For the first quarter of this game, it merely appeared a question of how many points Saracens would win by against their bitter rivals, whose supporters dominated the large festive crowd. The nomadic Hertfordshire club immediately appeared at home in a stadium where their opponents have staged matches in the past, and were ahead in the seventh minute.
Try time: Phil Dowson crossed for Northampton
From an attacking line-out on the left, George Kruis took a clean catch and the Saracens pack drove forward with great conviction, on and on over the line until John Smit touched down. Charlie Hodgson missed the conversion, but he was on target with an 11th-minute penalty and his side continued to dominate proceedings on the back of clear superiority in the scrum.
Yet, that set-piece advantage gradually faded as the Saints forwards rallied and in the 24th minute the visitors hit back.
From a scrum near halfway, Ken Pisi broke clear on the right, Courtney Lawes stormed on and when quick ball was delivered to Phil Dowson, the flanker burst through three tackles to score a try which Myler converted to make it 11-7.
Saracens retaliated with gusto to this renewed challenge and after David Strettle so nearly went clean through the middle in the Northampton 22, Will Fraser and Ernst Joubert drove strongly at the line but the ball went loose, Samu Manoa pounced on it and eventually a clearance kick by Lee Dickson alleviated the sustained pressure.
Cast adrift: Northampton are eight points behind Saracens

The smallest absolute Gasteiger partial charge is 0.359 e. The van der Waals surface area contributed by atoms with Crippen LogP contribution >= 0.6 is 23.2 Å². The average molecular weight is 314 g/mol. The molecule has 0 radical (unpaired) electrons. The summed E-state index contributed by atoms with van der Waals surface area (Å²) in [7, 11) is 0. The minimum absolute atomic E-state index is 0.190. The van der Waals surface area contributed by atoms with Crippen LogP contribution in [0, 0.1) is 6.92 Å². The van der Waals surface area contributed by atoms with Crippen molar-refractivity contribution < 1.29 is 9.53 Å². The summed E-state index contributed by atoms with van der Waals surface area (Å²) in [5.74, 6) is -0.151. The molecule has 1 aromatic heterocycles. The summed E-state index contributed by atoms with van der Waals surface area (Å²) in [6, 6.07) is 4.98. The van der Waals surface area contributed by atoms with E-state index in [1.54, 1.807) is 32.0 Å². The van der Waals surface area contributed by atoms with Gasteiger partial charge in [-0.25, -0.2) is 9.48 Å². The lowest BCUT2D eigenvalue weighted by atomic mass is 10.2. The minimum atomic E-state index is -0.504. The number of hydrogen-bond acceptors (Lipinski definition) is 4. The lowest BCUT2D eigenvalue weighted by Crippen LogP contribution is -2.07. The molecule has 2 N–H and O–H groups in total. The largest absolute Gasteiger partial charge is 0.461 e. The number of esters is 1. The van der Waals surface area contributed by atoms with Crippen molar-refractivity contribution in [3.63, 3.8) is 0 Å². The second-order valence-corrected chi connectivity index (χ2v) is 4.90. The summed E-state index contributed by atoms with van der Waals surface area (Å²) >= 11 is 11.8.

Moments later, the scrum-half’s dart forward brought a penalty to the Saints which Myler struck to narrow the deficit to one point at the break. After half-time, the visitors’ No 10 maintained his assured goal-kicking to establish a 16-11 lead for his team, while Hodgson missed three successive shots at the other end. Owen Farrell, who had replaced Joel Tomkins at outside centre, took over kicking duties and calmly dispatched two successive penalties to push Saracens in front again and they clung on with a little help from the crossbar which denied Myler.
Mark McCall, Sarries’ director of rugby, was relieved by the outcome of that last-gasp kick, saying: ‘I felt the same as everyone else felt. It was out of our hands. We knew it was a very difficult kick. It was an unbelievable strike in fairness. He had his kicking boots on today, so we are grateful to have come away with a narrow victory.’
In a measured reaction to Doyle’s officiating, McCall added: ‘There are always going to be things that you are not happy about. There was some frustration in our side from time to time and I am surprised they (Northampton) feel as strongly as they do about it.’
This defeat for the Saints leaves them sixth in the Premiership table but Mallinder remained bullish about their prospects of mounting a convincing title challenge. ‘We know we’re a good side and today proved that,’ he said.
‘There’s not a lot between the top teams and although we’re now mid-table, we’re not out of the running, by any means. There are a few people who have written us off already but there’s a long way to go. We won’t give up, we’ll be back.’